PLUMAS COUNTY, Calif. (KTXL/AP) — The Dixie Fire is 52% contained, and continues to spread and prompt evacuations across Plumas, Butte, Tehama and Lassen counties.
Nearly 4,000 fire personnel are battling California’s largest recorded single wildfire in history, which started July 13. As of Wednesday morning, it’s burned 844,081 acres — over 1,318 square miles.
A Red Flag Warning issued in the area has expired but Cal Fire warned “conditions and fuels can still create fire conditions resistant to control.”
Cal Fire Chief Thom Porter said that only twice in California history have blazes burned from one side of the Sierra Nevada to the other, both this month, with the Caldor and Dixie fires.
The U.S. Forest Service announced Monday it will temporarily close all California national forests through Sept. 17 to limit the chances of new fires igniting.
More than 14,200 structures remain threatened by the Dixie Fire, Cal Fire reported. At least 1,282 structures have been destroyed, including 688 homes. Ninety-two structures have been damaged.
The numbers reflected may change as crews make progress through the area. Officials are updating a map indicating the current known status of structures. Click here to view the map.
In the Dixie Fire’s West Zone, crews are working to establish direct and indirect containment lines south of Old Station and at the Highway 44 corridor. Critical infrastructure in the area is being protected by the Union Pacific Fire Train.
Cal Fire said crews are also working to complete contingency lines north and south of Janesville and Milford.
In the East Zone, structure protection remains in place in Genesee, Taylorsville, Greenhorn and Cromberg. Cal Fire said the flames are moving in a southeast progression in the Grizzly Ridge and Ward Creek area, between East Quincy and the Walker Fire scar.
Rep. Doug LaMalfa, who represents the district impacted by the Dixie Fire, issued a tearful promise to his constituents after the fire ripped through Greenville.
Three firefighters and a fire captain were hospitalized Aug. 7 after a weakened tree fell and struck them, a San Diego County Cal Fire crew reported.
As of Tuesday morning, 253 Lassen County residents are still ordered to evacuate, as well as 2,515 Plumas County residents and 150 Tehama residents.
Because evacuation orders and warnings are changing frequently, Cal Fire is directing residents to the social media pages of local law enforcement and forest management.
- Plumas County Sheriff’s Office – Facebook
- Butte County Sheriff’s Office – Facebook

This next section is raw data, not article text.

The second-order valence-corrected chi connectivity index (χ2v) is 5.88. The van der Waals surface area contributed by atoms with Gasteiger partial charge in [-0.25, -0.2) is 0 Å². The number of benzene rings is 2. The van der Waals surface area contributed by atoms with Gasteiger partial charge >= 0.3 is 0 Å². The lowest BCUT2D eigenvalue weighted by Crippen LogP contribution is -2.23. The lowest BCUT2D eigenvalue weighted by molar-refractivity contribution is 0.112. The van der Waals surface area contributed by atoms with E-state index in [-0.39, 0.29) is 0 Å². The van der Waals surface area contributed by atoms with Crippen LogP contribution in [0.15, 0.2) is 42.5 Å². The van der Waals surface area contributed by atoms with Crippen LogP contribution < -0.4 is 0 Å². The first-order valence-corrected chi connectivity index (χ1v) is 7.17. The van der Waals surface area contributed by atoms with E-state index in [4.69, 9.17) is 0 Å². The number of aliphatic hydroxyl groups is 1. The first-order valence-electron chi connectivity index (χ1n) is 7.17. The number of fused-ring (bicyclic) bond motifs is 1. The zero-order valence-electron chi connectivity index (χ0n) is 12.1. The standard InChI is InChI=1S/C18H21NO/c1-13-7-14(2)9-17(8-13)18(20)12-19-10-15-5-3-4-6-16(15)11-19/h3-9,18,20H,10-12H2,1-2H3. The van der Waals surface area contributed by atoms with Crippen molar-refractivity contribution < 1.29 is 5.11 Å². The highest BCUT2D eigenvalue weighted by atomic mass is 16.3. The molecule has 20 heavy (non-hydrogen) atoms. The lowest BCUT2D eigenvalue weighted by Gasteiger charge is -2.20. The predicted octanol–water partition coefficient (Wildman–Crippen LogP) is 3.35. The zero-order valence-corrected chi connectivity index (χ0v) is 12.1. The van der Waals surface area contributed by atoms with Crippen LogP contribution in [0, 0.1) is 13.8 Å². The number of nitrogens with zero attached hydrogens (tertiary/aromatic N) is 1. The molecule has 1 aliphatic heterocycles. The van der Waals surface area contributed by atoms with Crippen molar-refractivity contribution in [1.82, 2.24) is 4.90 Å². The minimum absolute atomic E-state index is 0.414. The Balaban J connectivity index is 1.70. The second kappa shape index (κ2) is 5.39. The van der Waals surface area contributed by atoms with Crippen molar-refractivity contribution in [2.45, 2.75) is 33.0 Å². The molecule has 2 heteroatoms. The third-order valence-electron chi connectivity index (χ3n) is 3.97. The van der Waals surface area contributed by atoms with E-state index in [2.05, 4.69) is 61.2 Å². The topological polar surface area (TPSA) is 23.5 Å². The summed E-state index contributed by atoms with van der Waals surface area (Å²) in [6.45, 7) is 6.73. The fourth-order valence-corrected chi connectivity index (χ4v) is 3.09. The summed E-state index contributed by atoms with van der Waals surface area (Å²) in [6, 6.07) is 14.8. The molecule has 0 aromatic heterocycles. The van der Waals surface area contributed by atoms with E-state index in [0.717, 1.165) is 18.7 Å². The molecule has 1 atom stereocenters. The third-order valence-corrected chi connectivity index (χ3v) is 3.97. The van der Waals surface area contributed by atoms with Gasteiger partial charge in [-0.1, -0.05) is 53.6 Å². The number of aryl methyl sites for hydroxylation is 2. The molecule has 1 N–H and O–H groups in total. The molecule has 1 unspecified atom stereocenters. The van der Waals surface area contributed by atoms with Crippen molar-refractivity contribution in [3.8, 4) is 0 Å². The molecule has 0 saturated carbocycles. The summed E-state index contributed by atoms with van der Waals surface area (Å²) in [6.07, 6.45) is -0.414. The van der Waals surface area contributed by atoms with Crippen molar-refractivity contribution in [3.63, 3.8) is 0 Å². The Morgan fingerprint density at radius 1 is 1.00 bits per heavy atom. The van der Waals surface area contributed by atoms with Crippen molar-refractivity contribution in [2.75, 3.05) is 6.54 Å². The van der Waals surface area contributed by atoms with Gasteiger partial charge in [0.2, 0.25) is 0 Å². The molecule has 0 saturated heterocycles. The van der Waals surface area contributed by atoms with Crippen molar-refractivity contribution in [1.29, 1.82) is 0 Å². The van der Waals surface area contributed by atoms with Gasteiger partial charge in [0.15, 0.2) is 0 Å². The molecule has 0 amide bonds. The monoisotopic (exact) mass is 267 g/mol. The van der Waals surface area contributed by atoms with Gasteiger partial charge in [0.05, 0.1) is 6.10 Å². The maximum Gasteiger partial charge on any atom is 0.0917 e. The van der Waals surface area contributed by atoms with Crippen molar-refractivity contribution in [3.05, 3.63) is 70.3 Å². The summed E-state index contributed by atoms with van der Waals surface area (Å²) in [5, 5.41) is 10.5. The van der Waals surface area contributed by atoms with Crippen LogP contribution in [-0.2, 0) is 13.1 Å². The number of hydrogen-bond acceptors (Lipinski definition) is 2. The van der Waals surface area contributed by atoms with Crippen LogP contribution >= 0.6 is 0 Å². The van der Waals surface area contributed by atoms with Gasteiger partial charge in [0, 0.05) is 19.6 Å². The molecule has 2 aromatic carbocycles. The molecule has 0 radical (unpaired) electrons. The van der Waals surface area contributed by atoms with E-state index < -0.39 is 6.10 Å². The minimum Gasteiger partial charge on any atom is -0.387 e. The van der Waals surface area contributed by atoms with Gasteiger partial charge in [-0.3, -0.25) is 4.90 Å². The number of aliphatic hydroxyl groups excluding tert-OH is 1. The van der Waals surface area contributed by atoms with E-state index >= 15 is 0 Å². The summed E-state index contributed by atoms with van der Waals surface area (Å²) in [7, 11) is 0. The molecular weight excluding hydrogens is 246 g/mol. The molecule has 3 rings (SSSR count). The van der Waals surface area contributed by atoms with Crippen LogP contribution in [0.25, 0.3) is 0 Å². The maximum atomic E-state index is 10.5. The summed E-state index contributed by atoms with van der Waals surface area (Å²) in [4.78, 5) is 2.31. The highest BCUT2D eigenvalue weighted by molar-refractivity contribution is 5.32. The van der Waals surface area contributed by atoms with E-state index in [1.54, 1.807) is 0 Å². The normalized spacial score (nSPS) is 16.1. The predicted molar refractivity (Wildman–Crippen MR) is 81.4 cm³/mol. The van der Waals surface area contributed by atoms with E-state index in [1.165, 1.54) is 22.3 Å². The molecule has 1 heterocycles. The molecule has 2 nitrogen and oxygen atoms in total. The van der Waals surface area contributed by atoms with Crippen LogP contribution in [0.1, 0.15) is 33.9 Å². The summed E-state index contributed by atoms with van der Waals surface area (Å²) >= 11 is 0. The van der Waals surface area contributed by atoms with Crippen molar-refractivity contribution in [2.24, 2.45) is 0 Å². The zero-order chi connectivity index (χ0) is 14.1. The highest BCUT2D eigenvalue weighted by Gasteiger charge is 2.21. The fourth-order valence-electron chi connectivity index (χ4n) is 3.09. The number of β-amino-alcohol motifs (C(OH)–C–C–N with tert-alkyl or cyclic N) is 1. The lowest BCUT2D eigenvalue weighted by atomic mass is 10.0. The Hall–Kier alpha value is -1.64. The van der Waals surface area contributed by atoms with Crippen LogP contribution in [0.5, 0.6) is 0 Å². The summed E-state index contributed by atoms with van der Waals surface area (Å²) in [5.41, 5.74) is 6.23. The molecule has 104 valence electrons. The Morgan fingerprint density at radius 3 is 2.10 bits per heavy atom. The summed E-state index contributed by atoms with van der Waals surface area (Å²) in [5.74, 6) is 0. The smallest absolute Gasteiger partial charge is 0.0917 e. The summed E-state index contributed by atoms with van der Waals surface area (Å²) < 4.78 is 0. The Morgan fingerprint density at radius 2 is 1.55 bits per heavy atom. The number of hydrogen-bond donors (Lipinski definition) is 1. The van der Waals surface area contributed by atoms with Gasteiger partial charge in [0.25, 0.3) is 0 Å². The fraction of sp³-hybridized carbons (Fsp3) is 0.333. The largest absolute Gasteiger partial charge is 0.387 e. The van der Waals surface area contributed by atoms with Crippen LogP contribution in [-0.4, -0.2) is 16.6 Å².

- Lassen County Sheriff’s Office – Facebook
- Tehama County Sheriff’s Department – Facebook
Residents can also sign up for their county’s CodeRed emergency alert system for evacuation information using the links below.
The following location has been listed as evacuation centers:
- Holy Family Catholic Church at 108 Taylor Avenue in Portola, CA in Plumas County
- Sparks Convention Center Hall #5 at 4590 South Virginia Street in Reno, NV
Residents in need of help can also contact American Red Cross at 855-755-7711.
Officials shared an evacuation map, with areas in red representing mandatory evacuations and the yellow areas being evacuation warning zones.
As some evacuation orders are reduced to warnings, returning residents to stay vigilant, Cal Fire warned. Smoke may be coming from trees and stumps in the coming days, but residents should call 911 if they grow concerned about active flames.
Road and highway closures are being reported by Caltrans on its website. People traveling in the area should follow egress route directions in the evacuation notification because GPS can lead drivers to hazardous areas, Cal Fire warned.
Officials also advise motorists to call 1-800-427-7623 for highway information.
The Dixie Fire merged with the nearby Fly Fire, which started July 22. Pacific Gas & Electric has reported to California utility regulators that its equipment may be linked to both fires.
PG&E equipment has repeatedly been linked to major wildfires, including the Camp Fire that ravaged the nearby town of Paradise and killed 85 people.
Following a request from California leaders, President Joe Biden declared that a major disaster exists in California and ordered federal aid made available to local governments, agencies and fire victims in Lassen, Nevada, Placer and Plumas counties.